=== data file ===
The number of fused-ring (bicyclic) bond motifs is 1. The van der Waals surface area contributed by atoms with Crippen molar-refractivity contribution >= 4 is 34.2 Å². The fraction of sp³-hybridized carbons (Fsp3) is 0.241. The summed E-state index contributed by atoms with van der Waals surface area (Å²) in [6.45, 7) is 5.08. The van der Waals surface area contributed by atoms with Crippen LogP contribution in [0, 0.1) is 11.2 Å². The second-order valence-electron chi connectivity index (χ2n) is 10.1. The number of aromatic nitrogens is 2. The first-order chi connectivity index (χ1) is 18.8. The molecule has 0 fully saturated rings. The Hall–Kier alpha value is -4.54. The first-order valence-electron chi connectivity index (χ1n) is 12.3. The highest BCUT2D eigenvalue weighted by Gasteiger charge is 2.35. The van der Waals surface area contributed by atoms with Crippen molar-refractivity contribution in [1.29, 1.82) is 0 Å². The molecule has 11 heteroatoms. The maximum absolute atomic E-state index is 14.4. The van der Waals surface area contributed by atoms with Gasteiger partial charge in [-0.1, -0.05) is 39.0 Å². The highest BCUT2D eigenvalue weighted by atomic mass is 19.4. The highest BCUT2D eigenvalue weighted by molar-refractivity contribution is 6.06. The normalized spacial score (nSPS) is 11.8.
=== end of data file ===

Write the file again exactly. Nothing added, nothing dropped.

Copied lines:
The number of fused-ring (bicyclic) bond motifs is 1. The van der Waals surface area contributed by atoms with Crippen molar-refractivity contribution >= 4 is 34.2 Å². The fraction of sp³-hybridized carbons (Fsp3) is 0.241. The summed E-state index contributed by atoms with van der Waals surface area (Å²) in [6.45, 7) is 5.08. The van der Waals surface area contributed by atoms with Crippen LogP contribution in [0, 0.1) is 11.2 Å². The second-order valence-electron chi connectivity index (χ2n) is 10.1. The number of aromatic nitrogens is 2. The first-order chi connectivity index (χ1) is 18.8. The molecule has 0 fully saturated rings. The Hall–Kier alpha value is -4.54. The first-order valence-electron chi connectivity index (χ1n) is 12.3. The highest BCUT2D eigenvalue weighted by Gasteiger charge is 2.35. The van der Waals surface area contributed by atoms with Crippen molar-refractivity contribution in [1.29, 1.82) is 0 Å². The molecule has 11 heteroatoms. The maximum absolute atomic E-state index is 14.4. The van der Waals surface area contributed by atoms with Gasteiger partial charge in [-0.1, -0.05) is 39.0 Å². The highest BCUT2D eigenvalue weighted by atomic mass is 19.4. The highest BCUT2D eigenvalue weighted by molar-refractivity contribution is 6.06. The normalized spacial score (nSPS) is 11.8.